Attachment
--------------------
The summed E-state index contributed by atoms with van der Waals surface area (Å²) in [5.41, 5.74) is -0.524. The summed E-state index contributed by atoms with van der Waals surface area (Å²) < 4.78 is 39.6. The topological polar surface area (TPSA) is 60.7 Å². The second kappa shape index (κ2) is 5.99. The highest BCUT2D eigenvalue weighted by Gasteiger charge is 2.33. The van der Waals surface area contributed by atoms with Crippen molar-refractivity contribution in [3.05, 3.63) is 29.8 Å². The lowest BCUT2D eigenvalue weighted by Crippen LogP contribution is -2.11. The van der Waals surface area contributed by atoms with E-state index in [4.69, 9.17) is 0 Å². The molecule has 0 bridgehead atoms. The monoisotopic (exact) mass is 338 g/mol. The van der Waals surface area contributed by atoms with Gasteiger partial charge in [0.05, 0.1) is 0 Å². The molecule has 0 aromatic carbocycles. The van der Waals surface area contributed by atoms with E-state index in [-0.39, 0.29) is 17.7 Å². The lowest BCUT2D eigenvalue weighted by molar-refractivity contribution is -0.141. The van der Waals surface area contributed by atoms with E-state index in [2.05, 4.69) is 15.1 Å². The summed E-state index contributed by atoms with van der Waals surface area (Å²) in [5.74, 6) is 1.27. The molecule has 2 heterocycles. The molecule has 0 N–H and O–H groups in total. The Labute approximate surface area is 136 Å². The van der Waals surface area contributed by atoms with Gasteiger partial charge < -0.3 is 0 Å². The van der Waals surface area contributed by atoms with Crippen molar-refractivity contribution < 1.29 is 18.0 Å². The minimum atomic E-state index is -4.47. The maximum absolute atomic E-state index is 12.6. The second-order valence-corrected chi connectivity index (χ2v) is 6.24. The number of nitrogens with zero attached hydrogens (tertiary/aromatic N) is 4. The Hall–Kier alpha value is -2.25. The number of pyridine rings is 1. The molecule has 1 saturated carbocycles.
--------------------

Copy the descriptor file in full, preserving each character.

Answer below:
The summed E-state index contributed by atoms with van der Waals surface area (Å²) in [5.41, 5.74) is -0.524. The summed E-state index contributed by atoms with van der Waals surface area (Å²) < 4.78 is 39.6. The topological polar surface area (TPSA) is 60.7 Å². The second kappa shape index (κ2) is 5.99. The highest BCUT2D eigenvalue weighted by Gasteiger charge is 2.33. The van der Waals surface area contributed by atoms with Crippen molar-refractivity contribution in [3.05, 3.63) is 29.8 Å². The lowest BCUT2D eigenvalue weighted by Crippen LogP contribution is -2.11. The van der Waals surface area contributed by atoms with E-state index in [4.69, 9.17) is 0 Å². The molecule has 0 bridgehead atoms. The monoisotopic (exact) mass is 338 g/mol. The van der Waals surface area contributed by atoms with Gasteiger partial charge in [0.05, 0.1) is 0 Å². The molecule has 0 aromatic carbocycles. The van der Waals surface area contributed by atoms with E-state index in [-0.39, 0.29) is 17.7 Å². The lowest BCUT2D eigenvalue weighted by molar-refractivity contribution is -0.141. The van der Waals surface area contributed by atoms with E-state index in [2.05, 4.69) is 15.1 Å². The summed E-state index contributed by atoms with van der Waals surface area (Å²) in [5.74, 6) is 1.27. The molecule has 2 heterocycles. The molecule has 0 N–H and O–H groups in total. The Labute approximate surface area is 136 Å². The van der Waals surface area contributed by atoms with Gasteiger partial charge < -0.3 is 0 Å². The van der Waals surface area contributed by atoms with Crippen molar-refractivity contribution < 1.29 is 18.0 Å². The minimum atomic E-state index is -4.47. The maximum absolute atomic E-state index is 12.6. The second-order valence-corrected chi connectivity index (χ2v) is 6.24. The number of nitrogens with zero attached hydrogens (tertiary/aromatic N) is 4. The Hall–Kier alpha value is -2.25. The number of pyridine rings is 1. The molecule has 1 saturated carbocycles.